News for September 04, 2010
Local egg farms scramble to keep up with demand following nationwide egg recall
A nationwide egg recall involving more than 500 million eggs, is prompting consumers around the country and here in Northern Michigan to take a closer look at the origin of their food.
It’s has also created a jump in business for a Northern Michigan egg farm, forcing it to scramble to keep up with demand.
The egg recall began on Aug. 13, when two massive egg producers in Iowa voluntarily recalled their eggs because of reports of salmonella contamination.
The Food and Drug Administration reports that approximately 2,000 people have reported becoming sick after eating eggs contaminated by the bacteria.
[ READ MORE (Petoskey News) ]
Dairy drops state license
Calling Oregon Department of Agriculture's policies misguided, owners of the Siskiyou Crest Goat Dairy on Monday voluntarily renounced their state-sanctioned Grade A creamery dairy license.
In addition to giving up the highest ODA rating achievable for an Oregon dairy, Michael "Mookie" Moss and his father, Roger, co-owners of Boone's Farm half a dozen miles south of Jacksonville, launched a herd share program — allowing customers to own a portion of the herd — to make it easier for them to provide raw milk and other raw dairy products.
"As a community-based dairy, we are proud to have met and exceeded Oregon's Grade A standard," Michael Moss said. "However, the licenses that earned us a Grade A standard came at a cost."
[ READ MORE (Mail Tribune) ]
Yes to raw milk
The Humboldt County Board of Supervisors will hear a presentation on letting local dairymen sell raw milk products to Humboldt consumers on Tuesday at 9:30 a.m. Citizens are requesting Ordinance 512.4 be rescinded. Please attend this meeting to show your support.
This ordinance does not stop anyone from consuming raw milk. The Public Health Department can do nothing about it. Anyone who owns a cow or is part owner can consume the milk from that animal under a legal contractual arrangement allowed in all 50 States. The disadvantage of a cow share program is the milk isn't inspected.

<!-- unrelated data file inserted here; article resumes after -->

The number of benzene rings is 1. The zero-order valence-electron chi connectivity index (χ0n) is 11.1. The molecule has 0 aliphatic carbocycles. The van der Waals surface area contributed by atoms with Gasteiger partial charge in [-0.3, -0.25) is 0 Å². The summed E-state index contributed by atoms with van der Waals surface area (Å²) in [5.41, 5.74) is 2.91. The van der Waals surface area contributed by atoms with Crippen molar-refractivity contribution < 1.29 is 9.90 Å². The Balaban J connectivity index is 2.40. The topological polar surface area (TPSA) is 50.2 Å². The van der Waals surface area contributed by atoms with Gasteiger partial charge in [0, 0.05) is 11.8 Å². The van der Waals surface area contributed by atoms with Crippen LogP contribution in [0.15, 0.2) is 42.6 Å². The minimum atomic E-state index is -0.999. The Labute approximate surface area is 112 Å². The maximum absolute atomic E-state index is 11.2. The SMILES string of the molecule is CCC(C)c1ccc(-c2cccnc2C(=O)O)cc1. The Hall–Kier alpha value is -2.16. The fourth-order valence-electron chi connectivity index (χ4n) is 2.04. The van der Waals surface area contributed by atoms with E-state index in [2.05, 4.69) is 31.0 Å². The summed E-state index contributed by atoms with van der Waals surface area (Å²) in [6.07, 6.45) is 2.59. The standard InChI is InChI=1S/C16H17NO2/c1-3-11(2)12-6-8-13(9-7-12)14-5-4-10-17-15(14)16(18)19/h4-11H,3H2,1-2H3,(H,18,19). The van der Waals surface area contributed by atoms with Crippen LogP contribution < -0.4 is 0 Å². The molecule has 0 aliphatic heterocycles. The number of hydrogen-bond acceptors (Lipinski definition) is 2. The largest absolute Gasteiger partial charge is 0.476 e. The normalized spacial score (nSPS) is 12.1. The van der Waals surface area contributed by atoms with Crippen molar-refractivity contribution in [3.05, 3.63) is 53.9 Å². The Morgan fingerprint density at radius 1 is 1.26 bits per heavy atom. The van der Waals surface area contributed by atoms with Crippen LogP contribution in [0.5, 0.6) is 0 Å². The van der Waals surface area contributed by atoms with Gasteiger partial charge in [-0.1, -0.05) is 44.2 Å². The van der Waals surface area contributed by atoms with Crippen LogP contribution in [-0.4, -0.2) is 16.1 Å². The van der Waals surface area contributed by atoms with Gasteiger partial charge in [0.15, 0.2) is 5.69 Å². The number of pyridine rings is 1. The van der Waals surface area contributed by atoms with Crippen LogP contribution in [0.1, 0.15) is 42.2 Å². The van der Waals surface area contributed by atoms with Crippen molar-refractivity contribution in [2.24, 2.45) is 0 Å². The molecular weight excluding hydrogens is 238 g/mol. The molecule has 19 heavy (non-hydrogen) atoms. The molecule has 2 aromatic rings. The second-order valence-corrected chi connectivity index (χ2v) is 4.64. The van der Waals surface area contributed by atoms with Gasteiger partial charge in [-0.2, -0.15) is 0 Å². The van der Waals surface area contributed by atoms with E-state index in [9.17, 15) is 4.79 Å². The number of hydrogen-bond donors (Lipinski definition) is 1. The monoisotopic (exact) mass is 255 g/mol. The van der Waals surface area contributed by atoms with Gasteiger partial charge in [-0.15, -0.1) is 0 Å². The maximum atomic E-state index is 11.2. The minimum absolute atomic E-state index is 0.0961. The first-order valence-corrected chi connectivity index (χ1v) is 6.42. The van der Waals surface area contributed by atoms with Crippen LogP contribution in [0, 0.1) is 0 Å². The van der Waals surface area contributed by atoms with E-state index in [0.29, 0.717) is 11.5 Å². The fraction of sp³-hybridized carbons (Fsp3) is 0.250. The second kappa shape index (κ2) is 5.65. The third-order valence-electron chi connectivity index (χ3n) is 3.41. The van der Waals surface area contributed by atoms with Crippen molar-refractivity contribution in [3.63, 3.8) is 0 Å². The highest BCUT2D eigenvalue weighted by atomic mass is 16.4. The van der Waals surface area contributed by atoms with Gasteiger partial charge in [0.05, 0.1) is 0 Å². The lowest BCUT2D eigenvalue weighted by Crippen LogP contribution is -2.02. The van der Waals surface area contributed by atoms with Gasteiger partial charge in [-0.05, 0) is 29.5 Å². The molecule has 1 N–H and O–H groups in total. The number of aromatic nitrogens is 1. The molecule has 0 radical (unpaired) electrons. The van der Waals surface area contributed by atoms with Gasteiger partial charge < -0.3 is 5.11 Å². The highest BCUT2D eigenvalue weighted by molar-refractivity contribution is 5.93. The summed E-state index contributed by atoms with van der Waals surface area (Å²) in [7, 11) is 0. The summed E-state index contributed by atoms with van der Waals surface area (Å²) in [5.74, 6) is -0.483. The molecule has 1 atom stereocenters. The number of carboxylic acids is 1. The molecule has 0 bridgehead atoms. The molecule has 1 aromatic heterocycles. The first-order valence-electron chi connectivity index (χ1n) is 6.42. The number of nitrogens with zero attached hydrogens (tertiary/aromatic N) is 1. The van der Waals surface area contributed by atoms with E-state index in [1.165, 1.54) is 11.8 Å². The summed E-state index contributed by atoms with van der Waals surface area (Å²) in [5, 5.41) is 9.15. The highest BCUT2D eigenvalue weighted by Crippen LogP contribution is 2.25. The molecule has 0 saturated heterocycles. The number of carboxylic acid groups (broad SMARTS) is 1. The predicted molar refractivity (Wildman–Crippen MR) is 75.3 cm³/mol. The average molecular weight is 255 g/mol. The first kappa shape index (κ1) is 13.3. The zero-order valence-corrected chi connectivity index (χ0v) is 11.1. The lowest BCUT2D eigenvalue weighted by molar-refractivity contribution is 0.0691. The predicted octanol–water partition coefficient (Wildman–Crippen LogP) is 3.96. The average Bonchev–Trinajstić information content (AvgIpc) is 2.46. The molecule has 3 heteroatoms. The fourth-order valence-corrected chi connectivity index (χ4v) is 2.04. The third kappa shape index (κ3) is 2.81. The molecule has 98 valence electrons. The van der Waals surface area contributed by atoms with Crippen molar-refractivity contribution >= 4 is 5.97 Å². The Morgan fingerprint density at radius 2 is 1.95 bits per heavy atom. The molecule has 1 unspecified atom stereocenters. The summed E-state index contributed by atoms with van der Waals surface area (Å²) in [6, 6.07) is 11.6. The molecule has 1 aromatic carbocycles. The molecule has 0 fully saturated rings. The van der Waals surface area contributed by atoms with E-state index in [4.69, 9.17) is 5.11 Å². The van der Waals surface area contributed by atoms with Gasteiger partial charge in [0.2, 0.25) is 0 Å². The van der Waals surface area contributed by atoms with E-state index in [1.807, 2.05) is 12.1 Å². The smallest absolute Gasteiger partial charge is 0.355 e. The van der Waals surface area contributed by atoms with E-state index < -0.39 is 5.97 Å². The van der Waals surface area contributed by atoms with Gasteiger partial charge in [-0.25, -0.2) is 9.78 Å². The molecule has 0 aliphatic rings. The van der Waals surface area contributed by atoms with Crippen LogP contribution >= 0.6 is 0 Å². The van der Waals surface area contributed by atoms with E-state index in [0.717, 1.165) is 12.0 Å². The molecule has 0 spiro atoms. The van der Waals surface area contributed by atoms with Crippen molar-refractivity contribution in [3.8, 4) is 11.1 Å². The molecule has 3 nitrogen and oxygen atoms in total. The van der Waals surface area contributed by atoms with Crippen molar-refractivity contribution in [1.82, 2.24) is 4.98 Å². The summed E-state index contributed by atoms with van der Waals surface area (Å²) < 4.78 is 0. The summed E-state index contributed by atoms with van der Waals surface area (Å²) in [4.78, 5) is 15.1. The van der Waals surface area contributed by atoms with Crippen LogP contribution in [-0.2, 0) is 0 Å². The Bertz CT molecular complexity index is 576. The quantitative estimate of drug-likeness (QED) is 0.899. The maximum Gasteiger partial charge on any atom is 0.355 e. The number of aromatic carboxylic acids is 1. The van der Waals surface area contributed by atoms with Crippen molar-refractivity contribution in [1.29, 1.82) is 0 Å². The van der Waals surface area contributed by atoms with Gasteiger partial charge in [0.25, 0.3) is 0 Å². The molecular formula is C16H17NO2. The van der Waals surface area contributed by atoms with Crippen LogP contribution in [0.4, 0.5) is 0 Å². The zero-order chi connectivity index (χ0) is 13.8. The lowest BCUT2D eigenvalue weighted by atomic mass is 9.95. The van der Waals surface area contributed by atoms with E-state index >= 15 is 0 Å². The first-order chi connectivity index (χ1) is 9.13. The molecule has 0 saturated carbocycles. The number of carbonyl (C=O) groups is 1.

[ READ MORE (Times-Standard) ]
Will Prince Charles finish what he has started?
He's the second most senior member of one of the highest-consuming families on the planet, and yet he is about to launch a campaign to persuade us to "lead more sustainable lives". It's no surprise that the Prince of Wales is already being berated for so-called "Let them eat Duchy Original cake" comments as he embarks on the most extraordinary two weeks of public advocacy of his 40 years of environmental campaigning.
It starts on Monday with a five-day tour around the country, a 21st-century version, perhaps, of the old Royal Progress. But whereas Elizabeth I used to require 400 carts and carriages to carry her staff – and stuff – the Prince will be using the Royal Train, adapted to run on waste vegetable oil. And rather than setting out, like the Virgin Queen, to show himself to the populace, he is aiming to showcase what others are doing.
[ READ MORE (Telegraph) ]
Finding markets for small farmers, food safety dominate candidates debate
ATLANTA -- Finding markets for small farmers and safeguarding food safety were the top issues when the three candidates for agriculture commissioner met for their first debate.
The forum Thursday night drew 600 people to the campus of Emory University for an event sponsored by the school, the University of Georgia College of Agriculture and several organic-farming groups. Democrat JB Powell, Republican Gary Black and Libertarian Kevin Cherry agreed on their desire to help small farmers and the challenge of maintaining food-processor inspections with the expected 10-percent budget cut the Department of Agriculture is expecting next year.
[ READ MORE (Rome News-Tribune) ]